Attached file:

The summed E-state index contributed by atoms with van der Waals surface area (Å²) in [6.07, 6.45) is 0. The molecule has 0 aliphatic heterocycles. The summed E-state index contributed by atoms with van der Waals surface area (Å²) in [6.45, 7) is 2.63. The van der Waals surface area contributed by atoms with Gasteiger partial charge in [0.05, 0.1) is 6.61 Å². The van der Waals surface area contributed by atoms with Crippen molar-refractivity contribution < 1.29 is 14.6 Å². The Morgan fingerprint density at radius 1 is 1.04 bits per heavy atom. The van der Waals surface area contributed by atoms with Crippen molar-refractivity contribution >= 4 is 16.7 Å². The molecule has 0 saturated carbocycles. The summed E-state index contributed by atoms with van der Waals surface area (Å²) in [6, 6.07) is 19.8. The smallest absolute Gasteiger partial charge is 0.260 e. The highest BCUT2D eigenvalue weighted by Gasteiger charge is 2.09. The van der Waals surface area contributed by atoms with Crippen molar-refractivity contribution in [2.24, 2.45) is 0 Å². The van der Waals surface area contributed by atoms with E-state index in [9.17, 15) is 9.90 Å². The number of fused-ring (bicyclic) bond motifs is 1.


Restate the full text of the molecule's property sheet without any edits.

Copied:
The summed E-state index contributed by atoms with van der Waals surface area (Å²) in [6.07, 6.45) is 0. The molecule has 0 aliphatic heterocycles. The summed E-state index contributed by atoms with van der Waals surface area (Å²) in [6.45, 7) is 2.63. The van der Waals surface area contributed by atoms with Gasteiger partial charge in [0.05, 0.1) is 6.61 Å². The van der Waals surface area contributed by atoms with Crippen molar-refractivity contribution < 1.29 is 14.6 Å². The Morgan fingerprint density at radius 1 is 1.04 bits per heavy atom. The van der Waals surface area contributed by atoms with Crippen molar-refractivity contribution >= 4 is 16.7 Å². The molecule has 0 saturated carbocycles. The summed E-state index contributed by atoms with van der Waals surface area (Å²) in [6, 6.07) is 19.8. The smallest absolute Gasteiger partial charge is 0.260 e. The highest BCUT2D eigenvalue weighted by Gasteiger charge is 2.09. The van der Waals surface area contributed by atoms with Crippen molar-refractivity contribution in [2.24, 2.45) is 0 Å². The van der Waals surface area contributed by atoms with E-state index in [9.17, 15) is 9.90 Å². The number of fused-ring (bicyclic) bond motifs is 1.